Ippolit Nikitich Myshkin

The following article is from The Great Soviet Encyclopedia (1979). It might be outdated or ideologically biased.

Myshkin, Ippolit Nikitich


Born Jan. 21 (Feb. 3), 1848, in Pskov; died Jan. 26 (Feb. 7), 1885, in Shlissel’burg. Russian revolutionary; Narodnik (Populist).

Myshkin’s father was an army clerk with the rank of noncommissioned officer, and his mother was a serf. Myshkin graduated from a school for soldiers’ sons in Pskov in 1860 and from a school for column leaders in St. Petersburg in 1864. From 1864 to 1868 he served with the rank of noncommissioned officer as a topographer in St. Petersburg and as a government stenographer in Moscow. After leaving military service, Myshkin passed an examination which qualified him as a domestic tutor; he also worked as a stenographer and wrote for periodicals. In 1873, Myshkin acquired a printing shop in Moscow; there, in 1874, he and P. I. Voinaral’skii organized an illegal Narodnik (Populist) press.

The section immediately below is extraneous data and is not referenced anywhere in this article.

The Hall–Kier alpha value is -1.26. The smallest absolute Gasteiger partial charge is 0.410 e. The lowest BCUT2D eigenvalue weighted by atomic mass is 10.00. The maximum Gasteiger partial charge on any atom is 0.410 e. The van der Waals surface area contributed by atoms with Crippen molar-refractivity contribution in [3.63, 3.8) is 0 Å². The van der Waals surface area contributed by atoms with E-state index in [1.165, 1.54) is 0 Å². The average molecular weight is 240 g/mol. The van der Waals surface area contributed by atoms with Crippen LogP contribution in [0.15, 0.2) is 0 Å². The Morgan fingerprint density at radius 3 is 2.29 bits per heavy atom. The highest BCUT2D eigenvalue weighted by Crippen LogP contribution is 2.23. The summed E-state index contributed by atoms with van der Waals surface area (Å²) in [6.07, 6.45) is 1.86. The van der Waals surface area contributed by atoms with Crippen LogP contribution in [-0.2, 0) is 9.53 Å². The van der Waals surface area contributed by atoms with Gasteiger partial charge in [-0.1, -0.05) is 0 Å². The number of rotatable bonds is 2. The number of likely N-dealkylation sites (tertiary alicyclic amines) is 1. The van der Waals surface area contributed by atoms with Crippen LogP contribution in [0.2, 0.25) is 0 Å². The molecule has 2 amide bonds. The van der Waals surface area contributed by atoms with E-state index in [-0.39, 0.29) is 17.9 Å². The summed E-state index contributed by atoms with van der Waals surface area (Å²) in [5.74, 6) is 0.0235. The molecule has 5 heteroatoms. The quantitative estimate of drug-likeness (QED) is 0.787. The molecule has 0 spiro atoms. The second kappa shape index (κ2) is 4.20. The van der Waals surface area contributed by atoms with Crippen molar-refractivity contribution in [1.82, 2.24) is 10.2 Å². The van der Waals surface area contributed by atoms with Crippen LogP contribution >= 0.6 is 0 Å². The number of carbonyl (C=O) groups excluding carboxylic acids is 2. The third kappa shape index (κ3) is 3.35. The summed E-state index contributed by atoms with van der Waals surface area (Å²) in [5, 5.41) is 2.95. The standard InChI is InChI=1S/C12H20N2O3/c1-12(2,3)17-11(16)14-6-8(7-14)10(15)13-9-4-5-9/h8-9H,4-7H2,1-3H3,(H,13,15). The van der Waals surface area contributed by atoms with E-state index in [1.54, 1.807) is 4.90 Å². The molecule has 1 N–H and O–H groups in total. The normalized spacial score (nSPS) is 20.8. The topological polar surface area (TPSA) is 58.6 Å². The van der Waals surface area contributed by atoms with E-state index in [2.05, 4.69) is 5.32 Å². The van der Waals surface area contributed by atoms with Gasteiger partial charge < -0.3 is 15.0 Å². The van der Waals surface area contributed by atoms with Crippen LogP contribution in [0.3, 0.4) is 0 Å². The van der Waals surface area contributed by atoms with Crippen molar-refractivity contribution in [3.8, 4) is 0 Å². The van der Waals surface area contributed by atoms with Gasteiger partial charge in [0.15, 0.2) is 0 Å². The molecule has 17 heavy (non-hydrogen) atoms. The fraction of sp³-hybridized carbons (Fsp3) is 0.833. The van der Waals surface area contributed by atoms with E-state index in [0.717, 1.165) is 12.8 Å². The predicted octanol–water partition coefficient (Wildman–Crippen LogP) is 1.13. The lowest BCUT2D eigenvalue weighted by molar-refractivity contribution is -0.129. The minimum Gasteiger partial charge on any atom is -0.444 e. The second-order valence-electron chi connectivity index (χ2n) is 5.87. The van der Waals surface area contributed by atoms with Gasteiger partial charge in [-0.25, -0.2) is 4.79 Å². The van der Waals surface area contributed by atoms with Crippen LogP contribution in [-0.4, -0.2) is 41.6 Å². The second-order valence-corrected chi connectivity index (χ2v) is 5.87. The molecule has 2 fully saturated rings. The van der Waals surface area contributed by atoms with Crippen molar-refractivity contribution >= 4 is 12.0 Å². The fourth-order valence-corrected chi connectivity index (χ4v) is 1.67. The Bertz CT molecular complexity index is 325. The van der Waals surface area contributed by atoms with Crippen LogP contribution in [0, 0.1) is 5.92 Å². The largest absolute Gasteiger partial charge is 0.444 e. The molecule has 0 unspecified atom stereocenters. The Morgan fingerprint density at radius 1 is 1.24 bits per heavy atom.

Myshkin had to flee the country after the police raided his shop, but in the spring of 1875, he set out for Siberia with the intention of freeing N. G. Chernyshevskii. He was arrested in Viliuisk in July 1875 after offering armed resistance and was imprisoned in the Peter and Paul Fortress in St. Petersburg. Myshkin was one of the chief defendants in the Trial of the 193, at which, on Nov. 15, 1877, he made a fiery revolutionary speech. He was sentenced to ten years of hard labor. He served part of his sentence in the central hard labor prisons of Novobelgorod and Novoborisoglebsk but in 1881 was sent to Eastern Siberia. In early 1882 he was sentenced to an additional 15 years of hard labor for a speech he made in the Irkutsk prison at the funeral of L. A. Dmokhovskii. Myshkin escaped from the Kara Penal Colony on Apr. 19, 1882, but was arrested again in Vladivostok on May 24 and imprisoned in the Shlissel’burg Fortress. He was court-martialed for his protest against the prison regime and was shot.


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The Great Soviet Encyclopedia, 3rd Edition (1970-1979). © 2010 The Gale Group, Inc. All rights reserved.